W. James Antle III 

The uncontrolled surge of migrants at the southern border is being used as a major talking point against President Biden’s preferred immigration legislation and his approach to the issue generally.

The Republican National Committee has characterized Biden’s policy as “open borders and closed schools,” hitting the administration on immigration and COVID-19 simultaneously.

“Joe Biden’s policies are creating a crisis at the border,” said RNC rapid response director Tommy Pigott in a statement. “Far from reversing these policies, however, Biden is refusing to even recognize a crisis exists. It is a complete failure of leadership, and America’s border communities are paying the price.”

“The nation’s border crisis is certainly impacting President Biden’s mass amnesty immigration bill,” said Matthew Tragesser, a spokesman for the Federation of American Immigration Reform, which advocates tighter immigration controls. “Even prior to February’s record apprehension totals, members of the president’s party voiced concern and skepticism over his radical amnesty bill. They understood that the bill was more so a messaging tactic and never really had a realistic chance of passage.”

Biden has endorsed legislation that would legalize most of the illegal immigrants believed to be in the United States, including an eight-year pathway to citizenship for millions. The proposal does not contain as many concessions to border security as previous bipartisan bills attempted as recently as when Biden was vice president under former President Barack Obama.

Combined with easing some of the immigration controls imposed by former President Donald Trump and backing a deportations pause, the latest bill may have encouraged migrants to believe it will be easier to enter the U.S. and then be allowed to stay afterward.

“Surges tend to respond to hope,” Biden administration coordinator for the southern border Roberta Jacobson told reporters at the White House, “and there was a significant hope for a more humane policy after four years of, you know, pent-up demand.”

Customs and Border Protection reported 100,000 apprehensions at the border in February, up from 78,000 in January. There have been reports of 3,500 unaccompanied minors in Border Patrol detention cells. Biden frequently invoked “kids in cages” as the product of a Trump “zero-tolerance” policy when campaigning last year. He also said some of the removals that occurred in the Obama administration, when the then-president was depicted by activists as the “deporter in chief,” were a “mistake.”

Republicans on Capitol Hill have been quick to notice the connection.

Senate Minority Leader Mitch McConnell, a Kentucky Republican, derided Biden’s “sweeping left-wing amnesty plan” and pointed to the border surge. “Republicans just spent four years making major headway on the security and humanitarian crises on our border,” he said from the Senate floor.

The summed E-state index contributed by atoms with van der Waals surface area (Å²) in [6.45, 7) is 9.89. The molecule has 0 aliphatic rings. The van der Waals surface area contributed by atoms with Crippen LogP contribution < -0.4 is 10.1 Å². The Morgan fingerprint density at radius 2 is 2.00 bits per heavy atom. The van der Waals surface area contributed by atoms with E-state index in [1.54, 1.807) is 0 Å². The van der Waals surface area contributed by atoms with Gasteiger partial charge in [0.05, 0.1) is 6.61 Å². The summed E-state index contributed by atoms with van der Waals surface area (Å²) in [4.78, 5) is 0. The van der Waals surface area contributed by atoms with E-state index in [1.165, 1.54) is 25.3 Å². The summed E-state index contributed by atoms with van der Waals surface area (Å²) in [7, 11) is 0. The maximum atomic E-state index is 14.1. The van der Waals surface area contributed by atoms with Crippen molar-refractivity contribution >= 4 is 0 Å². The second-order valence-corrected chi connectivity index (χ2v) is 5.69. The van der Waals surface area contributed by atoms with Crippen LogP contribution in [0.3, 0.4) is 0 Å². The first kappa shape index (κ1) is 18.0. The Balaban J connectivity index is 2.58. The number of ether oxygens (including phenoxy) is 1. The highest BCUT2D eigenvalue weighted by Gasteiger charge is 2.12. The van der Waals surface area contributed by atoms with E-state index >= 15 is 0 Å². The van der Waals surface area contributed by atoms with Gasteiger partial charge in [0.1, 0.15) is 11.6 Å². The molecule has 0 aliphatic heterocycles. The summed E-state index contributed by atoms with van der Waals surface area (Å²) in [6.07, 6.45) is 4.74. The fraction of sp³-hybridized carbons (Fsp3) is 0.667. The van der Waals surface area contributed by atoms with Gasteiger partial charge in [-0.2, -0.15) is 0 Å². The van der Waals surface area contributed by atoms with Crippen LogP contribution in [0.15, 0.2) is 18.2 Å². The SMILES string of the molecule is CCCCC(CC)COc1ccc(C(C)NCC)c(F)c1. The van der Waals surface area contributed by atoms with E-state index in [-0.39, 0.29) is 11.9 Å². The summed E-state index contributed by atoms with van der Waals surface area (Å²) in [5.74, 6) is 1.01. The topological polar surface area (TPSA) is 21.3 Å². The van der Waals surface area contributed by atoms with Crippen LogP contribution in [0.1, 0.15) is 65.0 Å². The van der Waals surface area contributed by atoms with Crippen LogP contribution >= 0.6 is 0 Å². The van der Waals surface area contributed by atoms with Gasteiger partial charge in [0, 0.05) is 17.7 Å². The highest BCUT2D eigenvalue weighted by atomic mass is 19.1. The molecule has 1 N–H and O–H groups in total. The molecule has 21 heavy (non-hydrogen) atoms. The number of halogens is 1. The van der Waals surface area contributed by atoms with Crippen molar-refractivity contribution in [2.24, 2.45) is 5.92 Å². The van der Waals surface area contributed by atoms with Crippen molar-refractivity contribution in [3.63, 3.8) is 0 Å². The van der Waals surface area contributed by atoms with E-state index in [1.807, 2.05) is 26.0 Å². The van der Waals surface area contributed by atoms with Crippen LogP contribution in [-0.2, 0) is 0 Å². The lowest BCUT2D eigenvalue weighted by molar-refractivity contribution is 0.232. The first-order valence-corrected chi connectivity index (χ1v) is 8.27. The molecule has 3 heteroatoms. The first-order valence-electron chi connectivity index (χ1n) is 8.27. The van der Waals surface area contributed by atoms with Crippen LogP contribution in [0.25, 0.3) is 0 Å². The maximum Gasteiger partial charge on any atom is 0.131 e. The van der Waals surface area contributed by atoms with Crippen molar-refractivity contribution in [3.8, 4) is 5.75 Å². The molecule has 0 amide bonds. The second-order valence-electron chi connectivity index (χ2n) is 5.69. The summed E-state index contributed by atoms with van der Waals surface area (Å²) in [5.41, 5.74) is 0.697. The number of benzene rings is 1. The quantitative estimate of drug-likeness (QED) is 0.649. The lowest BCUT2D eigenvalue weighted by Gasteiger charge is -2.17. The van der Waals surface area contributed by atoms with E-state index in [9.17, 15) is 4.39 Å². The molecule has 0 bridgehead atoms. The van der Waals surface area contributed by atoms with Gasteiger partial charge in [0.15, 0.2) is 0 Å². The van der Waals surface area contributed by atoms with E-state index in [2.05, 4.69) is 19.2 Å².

“Policy has consequences,” Rep. Liz Cheney of Wyoming, the third-ranking Republican in the House, told reporters at a press conference. “When you say that you’re not going to enforce our immigration laws, when you say that you’re not going to build a border wall, it has consequences. We’re seeing the tragic consequences of that right now at the border.”

“Recently, there has been a surge of illegal migration on the southern border,” Sen. Josh Hawley, a Missouri Republican, wrote in a letter to Biden and Sen. Gary Peters, the Michigan Democrat who chairs the Senate Committee on Homeland Security and Governmental Affairs. “This new crisis follows a series of actions by the Biden administration, such as steps to reverse the Trump administration’s Migrant Protection Protocols, an attempt to halt deportations, a suspension of border wall construction, and support for amnesty legislation.”

Democrats argue that their proposed immigration changes are long overdue and that Trump engaged in demagoguery on the issue for four years. “We certainly also recognize that because the president and our administration has made a decision that the way to humanely approach immigration is to allow for — you know, for unaccompanied minors to come and be treated with humanity and — and be in a safe place while we’re considering, while we’re trying to get them into new homes, into homes and sponsored homes, that some more may have come to our border,” White House press secretary Jen Psaki told reporters.

Immigration hawks acknowledge that even if they are able to defeat Biden’s big bill on the issue, there may still be an appetite on the Hill for smaller pieces of legislation.

“But make no mistake, congressional Democrats are still attempting to find new ways to amnesty large swaths of the illegal alien population and believe that smaller, more direct bills can achieve this,” Tragesser said. “This is why the House is voting on the American Dream and Promise Act and the Farm Workforce Modernization Act next week — bills that amnesty millions in exchange for absolutely nothing to address the border crisis. Any lawmaker who votes for either is walking a political plank.”

GOP opponents will have a similar message against these proposals too.

“Rather than address the Biden border crisis, the COVID-19 pandemic, or the country’s damaged economy, congressional Democrats are fixated on legislation to reward lawbreakers and incentivize migrants to come to the country illegally,” Tragesser said.

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